As usual, I’m late to the game when it comes to what all the cool kids are doing. Years ago, I would roll my eyes at my friends who listened to NPR, and that continued as I started hearing about podcasts. It turns out, as with most things, I was a misguided fool, and once I found some podcasts I actually liked, I was hooked. I have my own short list of podcasts I frequent throughout the week while I’m in the car or doing some absentminded chore in my life, and my kids are picking up on that.
My boys are five- and seven-years-old, and although they are blessings from heaven, there are times where momma needs a few minutes without squabbling or whining. What I know about my kids is that they love adventure, story-telling, and science, so those are the types of podcasts I sought out.
Remember, podcasts are such trial and error, much like finding a new book or a new band you enjoy.
Sometimes it takes more than one chapter or song to determine if it’s your cup of tea, and podcasts are similar. To try podcasts with your kids, start with an episode they would be interested in first to test the waters, and then make your best decision for your kids. What my family loves may not work for yours, but these are a good starting point!
The host, Mr. Eric, takes posed questions from kids and turns them into fun stories using various characters, some of which show up regularly. He bases the stories on questions such as “What if I turned myself into a hamburger?” and “What if it rained candy?” My kids love the silly, imaginative plots, and I love hearing them come up with “what if” questions!
Somewhat similar to What If World, Story Pirates uses kids to create stories. Story Pirates goes a step further and acts out a story written by a kid, using a cast of actors. Plus they also have a YouTube channel with a wide variety of short videos (cartoon and real life) to view. My kids love the songs, the sound effects, and the kid-like storytelling, and I love that it reminds me a little bit of Drunk History…
This podcast is a series, centered around a central character — Finn Caspian — and his group of friends. It is in the science fiction genre, but if that scares you (as it did me initially), don’t let it stop you from trying it. Really these are just fun little installments of a larger story. My kids love the characters and the adventure, and I love that these can either be 15 to 20-minute chapters, or a longer chunk of story if the car trip requires it.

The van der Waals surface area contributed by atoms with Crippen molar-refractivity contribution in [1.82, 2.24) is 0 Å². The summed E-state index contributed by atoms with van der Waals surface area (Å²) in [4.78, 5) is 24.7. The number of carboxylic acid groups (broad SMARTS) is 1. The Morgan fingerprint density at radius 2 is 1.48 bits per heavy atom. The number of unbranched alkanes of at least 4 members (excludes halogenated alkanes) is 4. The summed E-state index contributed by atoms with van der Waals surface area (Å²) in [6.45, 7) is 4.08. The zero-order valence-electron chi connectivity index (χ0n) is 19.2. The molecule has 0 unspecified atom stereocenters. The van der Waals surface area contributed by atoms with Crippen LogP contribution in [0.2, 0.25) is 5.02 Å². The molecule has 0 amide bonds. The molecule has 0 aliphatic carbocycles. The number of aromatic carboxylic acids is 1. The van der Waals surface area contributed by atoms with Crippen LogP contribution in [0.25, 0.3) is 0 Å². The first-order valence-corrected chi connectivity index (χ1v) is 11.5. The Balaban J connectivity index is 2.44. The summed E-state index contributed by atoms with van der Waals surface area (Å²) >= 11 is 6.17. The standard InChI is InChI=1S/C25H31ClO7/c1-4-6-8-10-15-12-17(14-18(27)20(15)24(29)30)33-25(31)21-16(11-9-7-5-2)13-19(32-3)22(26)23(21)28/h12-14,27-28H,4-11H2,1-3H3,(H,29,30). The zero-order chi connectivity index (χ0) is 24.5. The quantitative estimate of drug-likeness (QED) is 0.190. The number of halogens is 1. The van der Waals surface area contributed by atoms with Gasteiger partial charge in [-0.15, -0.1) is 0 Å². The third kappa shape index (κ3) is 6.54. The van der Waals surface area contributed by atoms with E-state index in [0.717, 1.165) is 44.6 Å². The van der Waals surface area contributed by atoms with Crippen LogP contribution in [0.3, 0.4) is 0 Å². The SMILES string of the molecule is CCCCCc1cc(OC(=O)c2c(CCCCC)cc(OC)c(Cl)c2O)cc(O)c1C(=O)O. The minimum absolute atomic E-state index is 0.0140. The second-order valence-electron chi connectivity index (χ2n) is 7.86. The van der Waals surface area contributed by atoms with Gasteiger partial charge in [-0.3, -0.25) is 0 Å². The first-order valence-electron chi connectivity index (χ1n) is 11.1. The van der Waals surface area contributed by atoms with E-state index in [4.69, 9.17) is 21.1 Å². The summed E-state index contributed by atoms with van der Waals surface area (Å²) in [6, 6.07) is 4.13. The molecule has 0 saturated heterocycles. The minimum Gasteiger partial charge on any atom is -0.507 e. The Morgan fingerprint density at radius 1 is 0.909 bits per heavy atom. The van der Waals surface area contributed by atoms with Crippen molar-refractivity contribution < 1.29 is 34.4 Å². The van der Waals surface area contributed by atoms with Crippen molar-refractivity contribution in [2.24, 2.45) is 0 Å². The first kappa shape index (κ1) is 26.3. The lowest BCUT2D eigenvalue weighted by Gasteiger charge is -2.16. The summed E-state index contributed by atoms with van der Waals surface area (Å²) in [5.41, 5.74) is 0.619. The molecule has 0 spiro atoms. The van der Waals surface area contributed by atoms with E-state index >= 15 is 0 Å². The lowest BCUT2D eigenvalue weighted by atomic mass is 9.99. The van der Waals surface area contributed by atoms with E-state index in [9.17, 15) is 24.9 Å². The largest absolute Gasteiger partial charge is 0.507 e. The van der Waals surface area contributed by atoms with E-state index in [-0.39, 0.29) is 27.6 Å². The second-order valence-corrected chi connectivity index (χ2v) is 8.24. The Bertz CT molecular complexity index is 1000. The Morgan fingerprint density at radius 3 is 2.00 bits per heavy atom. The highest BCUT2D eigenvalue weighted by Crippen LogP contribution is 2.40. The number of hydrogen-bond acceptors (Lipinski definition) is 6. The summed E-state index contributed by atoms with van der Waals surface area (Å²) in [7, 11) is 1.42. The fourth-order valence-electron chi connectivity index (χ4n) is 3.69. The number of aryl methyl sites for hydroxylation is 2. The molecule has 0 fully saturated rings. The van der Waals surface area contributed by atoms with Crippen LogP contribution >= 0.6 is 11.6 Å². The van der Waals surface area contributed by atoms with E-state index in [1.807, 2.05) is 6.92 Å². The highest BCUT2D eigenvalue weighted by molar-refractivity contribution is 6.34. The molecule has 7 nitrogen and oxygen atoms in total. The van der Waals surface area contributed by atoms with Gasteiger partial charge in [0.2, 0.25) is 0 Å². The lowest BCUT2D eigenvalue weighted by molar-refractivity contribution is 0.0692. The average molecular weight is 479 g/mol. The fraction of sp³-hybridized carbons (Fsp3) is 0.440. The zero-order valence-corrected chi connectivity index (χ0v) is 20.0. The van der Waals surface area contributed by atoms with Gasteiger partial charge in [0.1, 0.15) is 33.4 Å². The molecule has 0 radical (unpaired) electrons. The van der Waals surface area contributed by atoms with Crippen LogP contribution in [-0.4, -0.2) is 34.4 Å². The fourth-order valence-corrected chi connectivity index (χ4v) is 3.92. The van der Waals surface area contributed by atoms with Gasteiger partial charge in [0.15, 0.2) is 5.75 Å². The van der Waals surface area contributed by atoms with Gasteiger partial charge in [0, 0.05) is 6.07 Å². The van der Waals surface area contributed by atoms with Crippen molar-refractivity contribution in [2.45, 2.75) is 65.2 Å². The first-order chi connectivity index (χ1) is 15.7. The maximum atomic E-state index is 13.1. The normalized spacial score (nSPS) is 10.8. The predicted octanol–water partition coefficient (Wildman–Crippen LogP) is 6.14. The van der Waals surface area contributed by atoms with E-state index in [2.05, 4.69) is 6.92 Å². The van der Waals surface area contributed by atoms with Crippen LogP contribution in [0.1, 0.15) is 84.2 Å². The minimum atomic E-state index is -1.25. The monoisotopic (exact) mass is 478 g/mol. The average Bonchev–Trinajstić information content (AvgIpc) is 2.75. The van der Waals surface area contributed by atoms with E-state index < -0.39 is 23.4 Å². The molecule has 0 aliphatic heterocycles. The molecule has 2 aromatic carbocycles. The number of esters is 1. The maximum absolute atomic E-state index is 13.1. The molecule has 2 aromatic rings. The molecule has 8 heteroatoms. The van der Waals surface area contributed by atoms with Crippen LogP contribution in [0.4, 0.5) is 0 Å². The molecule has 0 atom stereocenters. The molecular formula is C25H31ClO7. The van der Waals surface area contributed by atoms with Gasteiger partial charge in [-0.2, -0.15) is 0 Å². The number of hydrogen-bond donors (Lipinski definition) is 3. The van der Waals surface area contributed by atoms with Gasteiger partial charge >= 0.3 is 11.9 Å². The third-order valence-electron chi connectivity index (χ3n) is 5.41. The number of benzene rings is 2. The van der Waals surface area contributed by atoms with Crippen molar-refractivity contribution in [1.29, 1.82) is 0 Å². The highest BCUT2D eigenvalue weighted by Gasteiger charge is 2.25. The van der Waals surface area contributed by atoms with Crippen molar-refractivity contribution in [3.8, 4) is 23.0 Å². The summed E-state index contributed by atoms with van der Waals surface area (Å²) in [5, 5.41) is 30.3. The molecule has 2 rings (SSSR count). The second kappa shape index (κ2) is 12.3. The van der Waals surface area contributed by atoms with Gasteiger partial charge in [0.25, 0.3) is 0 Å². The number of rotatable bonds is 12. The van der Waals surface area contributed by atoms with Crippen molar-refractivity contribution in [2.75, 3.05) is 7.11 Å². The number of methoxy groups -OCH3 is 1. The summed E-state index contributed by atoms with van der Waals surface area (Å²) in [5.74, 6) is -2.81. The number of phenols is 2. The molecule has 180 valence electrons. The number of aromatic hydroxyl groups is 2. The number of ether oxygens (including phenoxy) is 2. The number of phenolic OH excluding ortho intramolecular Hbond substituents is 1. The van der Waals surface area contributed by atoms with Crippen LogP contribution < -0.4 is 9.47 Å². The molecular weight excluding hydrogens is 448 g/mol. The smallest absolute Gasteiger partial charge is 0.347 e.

This podcast tackles curious questions in various ways — they often take a story and then when they come to the question of the episode, they address it scientifically. Our current favorite is “Brain Freeze!” The kids love it because it is scientific, but told through a story, and I love it because they are learning and being entertained at the same time.
This science podcast has a combo of make-believe characters to introduce a topic. The podcast is edited to use a variety of voices, facts, and stories to address questions. One of the things my kids love is hearing children’s voices in this podcast, and I love that it is informational without seeming too book-ish. I love book-ish, but sometimes my kids are looking to be entertained, not taught, and this podcast combines elements to keep their interest.
This podcast seems more scientific because there are no stories and no kid voices. The hosts find experts to discuss various topics, and they fill in the blanks with more kid-friendly information. The hosts make little jokes and bring the information down to a kid level. Our favorite episode is “The Science of Poop.” <Have I mentioned I have boys?> Anyway, they love having this type of information to share with others, and the episodes are short enough to keep their attention.